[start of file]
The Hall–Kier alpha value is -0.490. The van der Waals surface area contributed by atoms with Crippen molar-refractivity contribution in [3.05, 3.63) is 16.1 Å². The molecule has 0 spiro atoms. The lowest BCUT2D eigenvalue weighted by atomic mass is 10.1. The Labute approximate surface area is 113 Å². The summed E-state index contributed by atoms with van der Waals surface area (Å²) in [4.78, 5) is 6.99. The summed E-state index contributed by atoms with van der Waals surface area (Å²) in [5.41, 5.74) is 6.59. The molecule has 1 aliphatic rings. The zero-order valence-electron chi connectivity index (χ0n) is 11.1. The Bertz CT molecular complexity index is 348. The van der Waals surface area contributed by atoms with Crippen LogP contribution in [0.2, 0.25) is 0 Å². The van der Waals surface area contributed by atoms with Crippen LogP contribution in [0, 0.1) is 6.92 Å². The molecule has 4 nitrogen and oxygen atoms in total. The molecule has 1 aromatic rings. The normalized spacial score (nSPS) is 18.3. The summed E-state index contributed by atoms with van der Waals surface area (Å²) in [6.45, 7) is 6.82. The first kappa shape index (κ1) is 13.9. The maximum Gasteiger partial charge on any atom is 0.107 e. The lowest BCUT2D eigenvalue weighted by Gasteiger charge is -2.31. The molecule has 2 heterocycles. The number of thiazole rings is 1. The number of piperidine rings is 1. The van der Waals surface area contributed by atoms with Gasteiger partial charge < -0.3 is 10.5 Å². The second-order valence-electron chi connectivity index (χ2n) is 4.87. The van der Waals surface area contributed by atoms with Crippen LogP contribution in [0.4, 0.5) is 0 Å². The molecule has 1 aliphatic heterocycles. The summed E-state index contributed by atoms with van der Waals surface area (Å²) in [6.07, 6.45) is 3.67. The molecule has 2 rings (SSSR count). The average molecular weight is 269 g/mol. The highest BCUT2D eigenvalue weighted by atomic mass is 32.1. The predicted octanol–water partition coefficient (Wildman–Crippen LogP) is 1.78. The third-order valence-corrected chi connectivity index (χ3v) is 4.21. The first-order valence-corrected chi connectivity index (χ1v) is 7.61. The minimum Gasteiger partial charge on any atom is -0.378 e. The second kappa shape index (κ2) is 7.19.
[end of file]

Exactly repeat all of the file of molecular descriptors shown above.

The Hall–Kier alpha value is -0.490. The van der Waals surface area contributed by atoms with Crippen molar-refractivity contribution in [3.05, 3.63) is 16.1 Å². The molecule has 0 spiro atoms. The lowest BCUT2D eigenvalue weighted by atomic mass is 10.1. The Labute approximate surface area is 113 Å². The summed E-state index contributed by atoms with van der Waals surface area (Å²) in [4.78, 5) is 6.99. The summed E-state index contributed by atoms with van der Waals surface area (Å²) in [5.41, 5.74) is 6.59. The molecule has 1 aliphatic rings. The zero-order valence-electron chi connectivity index (χ0n) is 11.1. The Bertz CT molecular complexity index is 348. The van der Waals surface area contributed by atoms with Crippen LogP contribution in [0.2, 0.25) is 0 Å². The van der Waals surface area contributed by atoms with Crippen LogP contribution in [0, 0.1) is 6.92 Å². The molecule has 4 nitrogen and oxygen atoms in total. The molecule has 1 aromatic rings. The normalized spacial score (nSPS) is 18.3. The summed E-state index contributed by atoms with van der Waals surface area (Å²) in [6.45, 7) is 6.82. The first kappa shape index (κ1) is 13.9. The maximum Gasteiger partial charge on any atom is 0.107 e. The lowest BCUT2D eigenvalue weighted by Gasteiger charge is -2.31. The molecule has 2 heterocycles. The number of thiazole rings is 1. The number of piperidine rings is 1. The van der Waals surface area contributed by atoms with Gasteiger partial charge < -0.3 is 10.5 Å². The second-order valence-electron chi connectivity index (χ2n) is 4.87. The van der Waals surface area contributed by atoms with Crippen LogP contribution in [0.4, 0.5) is 0 Å². The molecule has 1 aliphatic heterocycles. The summed E-state index contributed by atoms with van der Waals surface area (Å²) in [6.07, 6.45) is 3.67. The molecule has 2 rings (SSSR count). The average molecular weight is 269 g/mol. The highest BCUT2D eigenvalue weighted by atomic mass is 32.1. The predicted octanol–water partition coefficient (Wildman–Crippen LogP) is 1.78. The third-order valence-corrected chi connectivity index (χ3v) is 4.21. The first-order valence-corrected chi connectivity index (χ1v) is 7.61. The minimum Gasteiger partial charge on any atom is -0.378 e. The second kappa shape index (κ2) is 7.19.